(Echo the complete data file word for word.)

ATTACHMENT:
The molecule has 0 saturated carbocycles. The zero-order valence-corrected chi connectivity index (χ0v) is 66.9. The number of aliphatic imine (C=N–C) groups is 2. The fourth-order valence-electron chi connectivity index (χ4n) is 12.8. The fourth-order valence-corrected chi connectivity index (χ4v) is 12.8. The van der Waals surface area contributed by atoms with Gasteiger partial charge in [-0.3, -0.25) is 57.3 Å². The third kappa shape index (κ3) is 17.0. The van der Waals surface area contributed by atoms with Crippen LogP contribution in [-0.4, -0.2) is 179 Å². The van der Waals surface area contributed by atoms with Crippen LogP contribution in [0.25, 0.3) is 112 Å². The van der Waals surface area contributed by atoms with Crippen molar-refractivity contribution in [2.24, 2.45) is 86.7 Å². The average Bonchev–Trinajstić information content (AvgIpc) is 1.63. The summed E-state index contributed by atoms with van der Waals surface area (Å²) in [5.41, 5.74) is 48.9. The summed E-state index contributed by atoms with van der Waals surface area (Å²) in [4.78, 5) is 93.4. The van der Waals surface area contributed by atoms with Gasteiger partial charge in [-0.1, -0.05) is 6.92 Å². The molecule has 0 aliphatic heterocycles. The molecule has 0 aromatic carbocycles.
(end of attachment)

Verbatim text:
The molecule has 0 saturated carbocycles. The zero-order valence-corrected chi connectivity index (χ0v) is 66.9. The number of aliphatic imine (C=N–C) groups is 2. The fourth-order valence-electron chi connectivity index (χ4n) is 12.8. The fourth-order valence-corrected chi connectivity index (χ4v) is 12.8. The van der Waals surface area contributed by atoms with Gasteiger partial charge in [-0.3, -0.25) is 57.3 Å². The third kappa shape index (κ3) is 17.0. The van der Waals surface area contributed by atoms with Crippen LogP contribution in [-0.4, -0.2) is 179 Å². The van der Waals surface area contributed by atoms with Crippen LogP contribution in [0.25, 0.3) is 112 Å². The van der Waals surface area contributed by atoms with Crippen molar-refractivity contribution in [2.24, 2.45) is 86.7 Å². The average Bonchev–Trinajstić information content (AvgIpc) is 1.63. The summed E-state index contributed by atoms with van der Waals surface area (Å²) in [5.41, 5.74) is 48.9. The summed E-state index contributed by atoms with van der Waals surface area (Å²) in [4.78, 5) is 93.4. The van der Waals surface area contributed by atoms with Gasteiger partial charge in [-0.1, -0.05) is 6.92 Å². The molecule has 0 aliphatic heterocycles. The molecule has 0 aromatic carbocycles.